A place where the now meets the then with no apparent friction whatsoever.
Yesterday, I had a private cookery demonstration at the Lao international food fair. I was shown how to make ‘papaya salad’ from scratch, with ingredients I had never seen. Our great friend Stella will be thrilled – though I doubt we shall find the strange fruit the brilliant lady peeled and threw into the pot when back in Spain.
We then had a herbal steam at the local baths – I say ‘baths’ but there were none, just two ‘Tenko’ style huts, a metal pipe shooting out hot steam that could rival that of ‘Old Faithful’, and a large bucket of twigs.
Andrew and I have always been partial to an old geyser!
It certainly wasn’t Baden Baden!
But we were both as clean as a vicar’ s whistle by the end. (Terrible simile – do vicars even blow?)
This morning, despite Andrew’s protestations, we headed for the Lao National Museum. The national collection is housed in a beautiful crumbling French colonial house surrounded by blossoming Frangipani trees.
We thought we must visit, for earlier on during our trip, when in Chiang Mai, we met a gregarious American named Keith. He regailed us with a marvellous tale concerning a Buddha he had purchased whilst in a Bangkok junk shop – for, literally, monkey nuts!
It was later discovered that the Buddha was ancient and of National importance to Laos.
On learning this,Keith donated the piece to the country. A truly generous act, from a great guy, whose own country was infamous for a very different donation to this beautiful place. Tens of millions of bombs that blanketed this land during the 60s and 70s – 30% of which have yet to explode. One of the many reasons I have been telling Andrew to tread more carefully here.
The largest section and sadly the most detailed of this pathetic museum, was not that of the wonderful ancient pots that litter the mysterious ‘Plain Of Jars’ in the north of Laos.
An ‘Asian’ Stonehenge’ that remains both largely unexplored and unexplained. No. This was not the choice made by the curators.
No, the main space was given up to a dry, cold exhibition, expounding the ideals and the founding of ‘The Party’ . That being the ‘Lao People’s Revolutionary Party’.
A National Museum that showed so very little of the resiliance and brilliance of it’s people and instead sycophantically glorified it’s unelected political leaders.
Dull, dull, dull!
I should be careful, ‘The Party’ could be bugging our blog – you may never hear from me again.
Phish! The Party!
What a shame they don’t have a few – they might lighten up a bit!
The star of this ‘National Collection’ – This sub-IKEA desk and chair, at which some comrade or other sat as he planned another glorious battle strategy. I underhandly snapped this – as photographs were also forbidden by you-know-who!
I’m afraid the jars won for me – and they were slung out the back in the most unceremonious of manners. Still, it’s not the first time the stars of the show have been made to use the back door! As we bade ‘adieu’ to the museum the girls working in the shop looked unmoved to see us depart …… Still, we had to leave……..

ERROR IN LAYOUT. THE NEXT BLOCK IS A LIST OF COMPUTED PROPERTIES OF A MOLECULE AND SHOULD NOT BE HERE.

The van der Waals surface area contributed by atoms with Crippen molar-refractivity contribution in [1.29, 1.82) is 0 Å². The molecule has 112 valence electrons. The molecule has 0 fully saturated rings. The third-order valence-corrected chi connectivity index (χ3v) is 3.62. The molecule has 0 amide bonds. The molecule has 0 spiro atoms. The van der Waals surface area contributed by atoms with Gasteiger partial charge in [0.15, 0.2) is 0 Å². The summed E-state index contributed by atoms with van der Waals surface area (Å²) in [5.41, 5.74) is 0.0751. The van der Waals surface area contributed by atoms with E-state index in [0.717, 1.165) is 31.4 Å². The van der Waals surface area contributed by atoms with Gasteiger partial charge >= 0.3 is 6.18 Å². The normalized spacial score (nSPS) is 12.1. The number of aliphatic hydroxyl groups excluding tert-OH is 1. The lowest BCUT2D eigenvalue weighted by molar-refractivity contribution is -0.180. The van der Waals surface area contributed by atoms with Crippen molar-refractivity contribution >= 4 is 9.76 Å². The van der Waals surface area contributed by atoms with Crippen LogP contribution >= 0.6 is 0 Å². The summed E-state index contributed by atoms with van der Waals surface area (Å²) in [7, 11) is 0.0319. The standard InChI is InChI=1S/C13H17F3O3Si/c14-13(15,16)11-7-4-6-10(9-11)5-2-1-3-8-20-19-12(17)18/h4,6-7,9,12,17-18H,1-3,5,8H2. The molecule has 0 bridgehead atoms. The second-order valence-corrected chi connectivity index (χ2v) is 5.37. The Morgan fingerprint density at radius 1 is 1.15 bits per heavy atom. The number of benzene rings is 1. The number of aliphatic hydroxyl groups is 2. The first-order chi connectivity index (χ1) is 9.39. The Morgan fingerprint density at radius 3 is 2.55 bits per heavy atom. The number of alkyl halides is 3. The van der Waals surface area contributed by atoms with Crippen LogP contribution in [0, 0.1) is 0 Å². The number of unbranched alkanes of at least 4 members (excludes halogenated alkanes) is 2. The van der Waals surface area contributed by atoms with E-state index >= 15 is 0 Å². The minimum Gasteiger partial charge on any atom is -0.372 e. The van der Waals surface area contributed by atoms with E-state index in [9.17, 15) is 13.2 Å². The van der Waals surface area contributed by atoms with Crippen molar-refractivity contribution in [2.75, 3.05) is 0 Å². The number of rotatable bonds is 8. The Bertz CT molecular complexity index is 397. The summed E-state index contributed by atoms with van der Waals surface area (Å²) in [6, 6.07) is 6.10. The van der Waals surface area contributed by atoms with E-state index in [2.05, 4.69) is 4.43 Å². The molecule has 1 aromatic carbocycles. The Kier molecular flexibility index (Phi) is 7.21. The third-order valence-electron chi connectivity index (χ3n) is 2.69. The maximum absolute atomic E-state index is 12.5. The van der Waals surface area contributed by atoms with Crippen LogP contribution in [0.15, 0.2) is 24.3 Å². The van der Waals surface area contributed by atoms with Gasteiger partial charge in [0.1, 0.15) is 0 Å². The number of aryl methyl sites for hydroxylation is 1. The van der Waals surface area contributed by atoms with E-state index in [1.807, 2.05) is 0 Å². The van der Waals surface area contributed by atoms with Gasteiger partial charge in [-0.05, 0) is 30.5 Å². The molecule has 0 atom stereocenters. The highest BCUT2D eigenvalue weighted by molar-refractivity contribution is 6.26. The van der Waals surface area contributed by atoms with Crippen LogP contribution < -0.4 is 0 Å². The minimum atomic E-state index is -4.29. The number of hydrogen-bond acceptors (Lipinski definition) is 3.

My decision to go down to the river was more than a breath of fresh ‘Mekong’ air.
At once the stale, cold propagandist cocktail of the museum was diluted.
It looked as though the party was over – the food fair anyway. Everyone returning to their usual routine. Yet, I couldn’t shake off the lack of humanity and sheer ‘red-washing’ of history that we had just witnessed.
Vientiane is so beautiful. Vibrant, motivated and yet still very chilled. An old grand dame of a city who has seen much change and seen much of it off too.
But the future is here and it’s more yellow than orange. The Chinese are moving in in droves – massive hotels, malls and what goes along with such infrastructure is on the horizon – literally! It remains to be seen whether this old girl will retain her ‘Miss Haversham’ style charm, or succumb to the skyscrapers and highways of so many other great Asian capitals.
In a country that comes very close to the top of the list as the most corrupt in the world, there seems a danger that the very few in power will decide what is best for the majority without a voice. They already control all of the country’s resources, which are many, and financial kickbacks here are more prevalent than at Fifa!
So with the new money attempting to outdo the old, just as in parts of Essex, it’s anyone’s guess as to who will come out victorious. Will this ‘old girl’ grow old with grace, or will the developers get it wrong and have her looking like Joan Rivers in a decades time?
As I reached the banks of the stately Mekong I was given a clue.
Here were ‘the people’ – the real people- expressing themselves, without direction or constraint. Gardening, illegally, using the high brick river defences of their ‘Mother River’ to make allotments.
The concrete banks teemed with horticulture – decorative, edible and of course, sellable, it was like a ‘Chelsea Flower Show Garden’ with none of the wank ( do excuse me).
I smiled at the sinking sun and went all ‘Hair’ (The musical) – these banks were magical, even if just for this moment, and what their inhabitants emphasised, more than anything was ‘People Power.’ Or to be more exact – ‘Flower Power’! ‘Eh maintenant’ – The party’s over. It’s time to get on the bus – for fourteen hours! I, stupidly, allowed Andrew to sort the tickets again – we’re certainly not going first class!
Although we may be travelling separately on this leg of our adventure. I have met a younger, fitter companion, who also happens to have a little Lola of his own.